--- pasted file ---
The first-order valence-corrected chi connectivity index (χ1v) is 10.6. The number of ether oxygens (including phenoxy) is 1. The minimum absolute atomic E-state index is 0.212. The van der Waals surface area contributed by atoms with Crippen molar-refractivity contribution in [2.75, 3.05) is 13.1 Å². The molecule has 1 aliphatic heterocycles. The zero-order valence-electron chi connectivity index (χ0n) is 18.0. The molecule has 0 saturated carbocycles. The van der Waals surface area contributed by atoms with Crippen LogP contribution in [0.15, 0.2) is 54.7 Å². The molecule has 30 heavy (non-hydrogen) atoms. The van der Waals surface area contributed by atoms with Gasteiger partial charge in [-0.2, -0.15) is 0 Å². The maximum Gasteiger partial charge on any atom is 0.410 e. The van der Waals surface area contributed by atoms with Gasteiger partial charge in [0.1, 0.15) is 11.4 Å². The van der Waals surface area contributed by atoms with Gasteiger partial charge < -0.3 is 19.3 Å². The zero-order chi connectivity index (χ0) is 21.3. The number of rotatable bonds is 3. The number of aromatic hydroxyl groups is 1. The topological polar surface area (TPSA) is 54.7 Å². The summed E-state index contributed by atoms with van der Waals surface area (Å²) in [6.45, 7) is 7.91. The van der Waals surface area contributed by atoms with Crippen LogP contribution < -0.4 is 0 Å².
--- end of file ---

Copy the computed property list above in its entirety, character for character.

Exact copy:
The first-order valence-corrected chi connectivity index (χ1v) is 10.6. The number of ether oxygens (including phenoxy) is 1. The minimum absolute atomic E-state index is 0.212. The van der Waals surface area contributed by atoms with Crippen molar-refractivity contribution in [2.75, 3.05) is 13.1 Å². The molecule has 1 aliphatic heterocycles. The zero-order valence-electron chi connectivity index (χ0n) is 18.0. The molecule has 0 saturated carbocycles. The van der Waals surface area contributed by atoms with Crippen LogP contribution in [0.15, 0.2) is 54.7 Å². The molecule has 30 heavy (non-hydrogen) atoms. The van der Waals surface area contributed by atoms with Gasteiger partial charge in [-0.2, -0.15) is 0 Å². The maximum Gasteiger partial charge on any atom is 0.410 e. The van der Waals surface area contributed by atoms with Gasteiger partial charge in [0.1, 0.15) is 11.4 Å². The van der Waals surface area contributed by atoms with Gasteiger partial charge < -0.3 is 19.3 Å². The zero-order chi connectivity index (χ0) is 21.3. The number of rotatable bonds is 3. The number of aromatic hydroxyl groups is 1. The topological polar surface area (TPSA) is 54.7 Å². The summed E-state index contributed by atoms with van der Waals surface area (Å²) in [6.45, 7) is 7.91. The van der Waals surface area contributed by atoms with Crippen LogP contribution < -0.4 is 0 Å².